Suzi Grant is an author, broadcaster and blogger at alternativeaging.net. Her passion for healthy living started twenty years ago when she decided to change her career from being a presenter and become a nutritionist. Since then she has written three books and became an ageing expert. Read on for Suzi’s guide on inflammatory foods which are an important part of a diet, especially for people experiencing chronic pain.
When I was practising as a nutritionist I successfully treated many clients who suffered from arthritis, rheumatoid arthritis and general wear and tear of their joints. A decade on and I too now suffer from wear and tear and inflammation in the rotator cuffs of my shoulders, knees and occasionally my thumbs. So, apart from applying To Better Days patches, I incorporate as many anti-inflammatory foods into my diet as I can, and it really helps. But first, the bad guys…
A build-up of uric acid from our diets can cause joint pain so look at cutting down on these foods:
- fried foods
- processed foods
- refined carbs such as white bread and pastries
- saturated fats such as red meat, alcohol, and even tomatoes and tea in some cases!
Some experts, including me, would also suggest avoiding excess dairy as it causes mucus in the joints (as well as our noses!) although yoghurt, kefir and cottage cheese are fine.
The good guys, the anti-inflammatory foods
Top of my list are foods high in Essential Fatty Acids (EFAs) – and NO they do not mean you put on weight! They are so essential to the body’s health that they aren’t laid down as fat.
The Omega 3 fatty acids in EFA’s help to produce the prostaglandin 3 series (PG3) which has been shown to reduce inflammation, as well as improving heart and brain health. (And plumped up, younger looking skin!) It’s the single most important fatty acid and your joints will thank you for it!
High in Omega-3 fatty acids as well as being a great source of vitamin D. Multiple studies have found that rheumatoid arthritis may be associated with low levels of vitamin D, hence its important inclusion in To Better Days patches.
In order of omega-3 levels:
- anchovies (silver ones)
- Atlantic halibut
- yellowfin tuna
- tinned tuna
My fave has got to be walnuts because they are especially high in omega-3 fatty acids, for your joints, heart and brain. They even look like a brain!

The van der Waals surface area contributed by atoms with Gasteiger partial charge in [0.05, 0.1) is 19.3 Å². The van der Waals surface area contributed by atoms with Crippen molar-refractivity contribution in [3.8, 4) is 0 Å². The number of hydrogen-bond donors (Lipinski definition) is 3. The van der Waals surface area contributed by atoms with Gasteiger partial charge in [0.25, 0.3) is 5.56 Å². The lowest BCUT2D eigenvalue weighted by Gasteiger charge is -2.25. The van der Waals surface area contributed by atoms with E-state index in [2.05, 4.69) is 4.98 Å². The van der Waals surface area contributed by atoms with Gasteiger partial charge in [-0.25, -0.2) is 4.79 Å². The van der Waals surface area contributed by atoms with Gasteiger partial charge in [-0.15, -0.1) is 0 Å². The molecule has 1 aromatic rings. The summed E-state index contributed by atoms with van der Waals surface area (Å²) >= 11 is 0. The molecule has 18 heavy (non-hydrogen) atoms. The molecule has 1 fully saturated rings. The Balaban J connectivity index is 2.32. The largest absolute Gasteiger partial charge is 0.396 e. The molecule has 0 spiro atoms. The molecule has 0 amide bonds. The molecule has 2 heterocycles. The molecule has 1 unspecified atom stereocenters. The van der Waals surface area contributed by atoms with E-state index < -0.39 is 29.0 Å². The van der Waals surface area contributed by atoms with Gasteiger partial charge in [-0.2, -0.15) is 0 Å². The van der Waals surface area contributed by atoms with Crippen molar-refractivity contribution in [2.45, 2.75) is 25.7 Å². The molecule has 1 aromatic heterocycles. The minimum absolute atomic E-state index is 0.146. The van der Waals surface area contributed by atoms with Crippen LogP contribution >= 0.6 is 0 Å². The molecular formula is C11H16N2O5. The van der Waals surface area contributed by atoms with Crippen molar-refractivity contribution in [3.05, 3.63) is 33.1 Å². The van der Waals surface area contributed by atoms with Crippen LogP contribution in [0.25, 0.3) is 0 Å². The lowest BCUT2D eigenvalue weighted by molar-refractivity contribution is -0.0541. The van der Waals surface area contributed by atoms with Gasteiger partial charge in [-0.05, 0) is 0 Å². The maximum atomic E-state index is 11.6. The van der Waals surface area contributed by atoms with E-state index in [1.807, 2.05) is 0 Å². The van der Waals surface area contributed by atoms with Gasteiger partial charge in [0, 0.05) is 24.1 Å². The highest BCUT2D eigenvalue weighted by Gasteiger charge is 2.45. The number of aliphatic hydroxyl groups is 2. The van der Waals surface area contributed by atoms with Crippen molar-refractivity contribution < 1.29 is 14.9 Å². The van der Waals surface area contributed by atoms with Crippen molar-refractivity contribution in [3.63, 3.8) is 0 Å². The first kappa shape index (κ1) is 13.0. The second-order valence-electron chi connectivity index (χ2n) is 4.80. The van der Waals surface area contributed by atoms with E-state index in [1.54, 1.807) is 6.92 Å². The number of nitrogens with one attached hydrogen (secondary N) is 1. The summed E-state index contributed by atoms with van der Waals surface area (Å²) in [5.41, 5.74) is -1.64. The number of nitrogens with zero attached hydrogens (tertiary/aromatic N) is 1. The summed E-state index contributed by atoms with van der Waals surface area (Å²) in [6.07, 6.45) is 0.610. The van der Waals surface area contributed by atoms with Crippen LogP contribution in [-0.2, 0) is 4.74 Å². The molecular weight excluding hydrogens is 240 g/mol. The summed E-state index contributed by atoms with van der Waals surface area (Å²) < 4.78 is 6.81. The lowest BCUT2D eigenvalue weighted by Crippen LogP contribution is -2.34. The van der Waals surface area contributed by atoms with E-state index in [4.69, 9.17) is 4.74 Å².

- brazil nuts
- pine nuts
Flaxseeds, also known as linseeds, are my top seed because they are the richest plant source of anti-inflammatory omega-3.
- chia seeds
- pumpkin seeds
- sunflower seeds
- hemp seeds
- sesame seeds
- poppy seeds
Your joints need oiling regularly to function properly! These are my favourite anti-inflammatory oils:
- olive oil
- avocado oil
- walnut oil
Cruciferous vegetables, such as broccoli, are associated with decreased inflammation in the body. Spinach is another veg to add to your shopping list as it’s high in the antioxidant kaempferol, shown to reduce the inflammation associated with rheumatoid arthritis. So munch more on these:
- bok choy
- brussels sprouts
- collard greens
Red onions are also one of my favourites as they are full of quercetin, a potent antioxidant associated with lowering arthritis-related inflammation.
Berries and fruits
Swap sugary desserts for these delicious powerhouses of antioxidants to help reduce inflammation:
Pineapples also contain bromelain which is another anti-inflammatory.
Turmeric, cayenne, ginger and garlic have also helped many people. If you love your spices, these are the best containing anti-inflammatory properties.
Much like plants, there are two more essentials we need for healthier bodies!
It’s not just food that will help your joints. In between the eats, don’t forget to water your joints regularly! Water helps dilute acids, making your blood more alkaline and lubricating every joint and bone in your body. I always suggest a small glass an hour rather than 1 to 2 Litres a day, as everyone is different in size and height.
To Better Days patches contain Vitamin D because it helps reduce pain, but it is also essential for your general health to get out in the sun each day. Most doctors and scientists now agree on the benefits of spending around 15 minutes a day in the sunlight, without sunscreen before 11.00 a.m. and after 3.00 pm in the summer. Just legs and arms will do. And don’t forget to slap on the sunscreen after getting your Vitamin D!